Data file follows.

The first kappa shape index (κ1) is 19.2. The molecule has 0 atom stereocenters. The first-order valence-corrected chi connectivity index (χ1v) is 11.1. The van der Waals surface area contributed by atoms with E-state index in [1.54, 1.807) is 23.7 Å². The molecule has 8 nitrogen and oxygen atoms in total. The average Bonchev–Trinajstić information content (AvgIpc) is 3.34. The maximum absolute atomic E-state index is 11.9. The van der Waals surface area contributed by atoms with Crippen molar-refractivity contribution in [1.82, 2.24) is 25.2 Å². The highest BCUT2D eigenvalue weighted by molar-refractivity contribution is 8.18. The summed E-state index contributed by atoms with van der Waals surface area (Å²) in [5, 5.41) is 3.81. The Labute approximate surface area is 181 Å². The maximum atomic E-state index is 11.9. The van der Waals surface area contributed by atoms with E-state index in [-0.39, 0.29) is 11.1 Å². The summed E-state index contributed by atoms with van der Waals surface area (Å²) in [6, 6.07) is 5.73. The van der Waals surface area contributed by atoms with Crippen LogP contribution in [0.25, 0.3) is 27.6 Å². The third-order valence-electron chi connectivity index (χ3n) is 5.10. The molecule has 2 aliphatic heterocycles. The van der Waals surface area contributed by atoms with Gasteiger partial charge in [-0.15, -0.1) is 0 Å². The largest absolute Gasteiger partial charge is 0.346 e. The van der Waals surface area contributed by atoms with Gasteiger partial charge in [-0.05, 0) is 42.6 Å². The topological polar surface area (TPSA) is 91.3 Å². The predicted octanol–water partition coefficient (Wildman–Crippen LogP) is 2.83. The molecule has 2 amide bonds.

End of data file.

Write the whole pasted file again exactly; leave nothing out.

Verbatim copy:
The first kappa shape index (κ1) is 19.2. The molecule has 0 atom stereocenters. The first-order valence-corrected chi connectivity index (χ1v) is 11.1. The van der Waals surface area contributed by atoms with E-state index in [1.54, 1.807) is 23.7 Å². The molecule has 8 nitrogen and oxygen atoms in total. The average Bonchev–Trinajstić information content (AvgIpc) is 3.34. The maximum absolute atomic E-state index is 11.9. The van der Waals surface area contributed by atoms with Crippen molar-refractivity contribution in [1.82, 2.24) is 25.2 Å². The highest BCUT2D eigenvalue weighted by molar-refractivity contribution is 8.18. The summed E-state index contributed by atoms with van der Waals surface area (Å²) in [5, 5.41) is 3.81. The Labute approximate surface area is 181 Å². The maximum atomic E-state index is 11.9. The van der Waals surface area contributed by atoms with E-state index in [-0.39, 0.29) is 11.1 Å². The summed E-state index contributed by atoms with van der Waals surface area (Å²) in [6, 6.07) is 5.73. The van der Waals surface area contributed by atoms with Crippen LogP contribution in [0.25, 0.3) is 27.6 Å². The third-order valence-electron chi connectivity index (χ3n) is 5.10. The molecule has 2 aliphatic heterocycles. The van der Waals surface area contributed by atoms with Gasteiger partial charge in [-0.15, -0.1) is 0 Å². The largest absolute Gasteiger partial charge is 0.346 e. The van der Waals surface area contributed by atoms with Gasteiger partial charge in [-0.05, 0) is 42.6 Å². The topological polar surface area (TPSA) is 91.3 Å². The predicted octanol–water partition coefficient (Wildman–Crippen LogP) is 2.83. The molecule has 2 amide bonds.